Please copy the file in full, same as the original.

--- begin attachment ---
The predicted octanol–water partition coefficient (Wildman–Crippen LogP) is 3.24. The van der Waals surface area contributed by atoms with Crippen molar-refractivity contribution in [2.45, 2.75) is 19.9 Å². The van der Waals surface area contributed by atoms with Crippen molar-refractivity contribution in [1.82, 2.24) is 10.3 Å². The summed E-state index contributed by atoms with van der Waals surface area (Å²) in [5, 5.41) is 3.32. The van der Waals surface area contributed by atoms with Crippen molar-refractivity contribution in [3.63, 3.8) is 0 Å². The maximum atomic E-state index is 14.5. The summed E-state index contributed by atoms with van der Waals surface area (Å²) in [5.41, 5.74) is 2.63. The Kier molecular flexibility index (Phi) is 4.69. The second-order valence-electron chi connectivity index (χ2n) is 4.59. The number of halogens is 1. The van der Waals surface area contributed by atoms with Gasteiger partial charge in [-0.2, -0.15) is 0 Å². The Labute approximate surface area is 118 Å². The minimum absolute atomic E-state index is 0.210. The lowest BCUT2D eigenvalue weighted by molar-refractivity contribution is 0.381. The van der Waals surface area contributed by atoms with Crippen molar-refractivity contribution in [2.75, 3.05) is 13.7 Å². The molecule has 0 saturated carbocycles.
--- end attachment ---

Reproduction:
The predicted octanol–water partition coefficient (Wildman–Crippen LogP) is 3.24. The van der Waals surface area contributed by atoms with Crippen molar-refractivity contribution in [2.45, 2.75) is 19.9 Å². The van der Waals surface area contributed by atoms with Crippen molar-refractivity contribution in [1.82, 2.24) is 10.3 Å². The summed E-state index contributed by atoms with van der Waals surface area (Å²) in [5, 5.41) is 3.32. The van der Waals surface area contributed by atoms with Crippen molar-refractivity contribution in [3.63, 3.8) is 0 Å². The maximum atomic E-state index is 14.5. The summed E-state index contributed by atoms with van der Waals surface area (Å²) in [5.41, 5.74) is 2.63. The Kier molecular flexibility index (Phi) is 4.69. The second-order valence-electron chi connectivity index (χ2n) is 4.59. The number of halogens is 1. The van der Waals surface area contributed by atoms with Gasteiger partial charge in [-0.2, -0.15) is 0 Å². The Labute approximate surface area is 118 Å². The minimum absolute atomic E-state index is 0.210. The lowest BCUT2D eigenvalue weighted by molar-refractivity contribution is 0.381. The van der Waals surface area contributed by atoms with Crippen molar-refractivity contribution in [2.75, 3.05) is 13.7 Å². The molecule has 0 saturated carbocycles.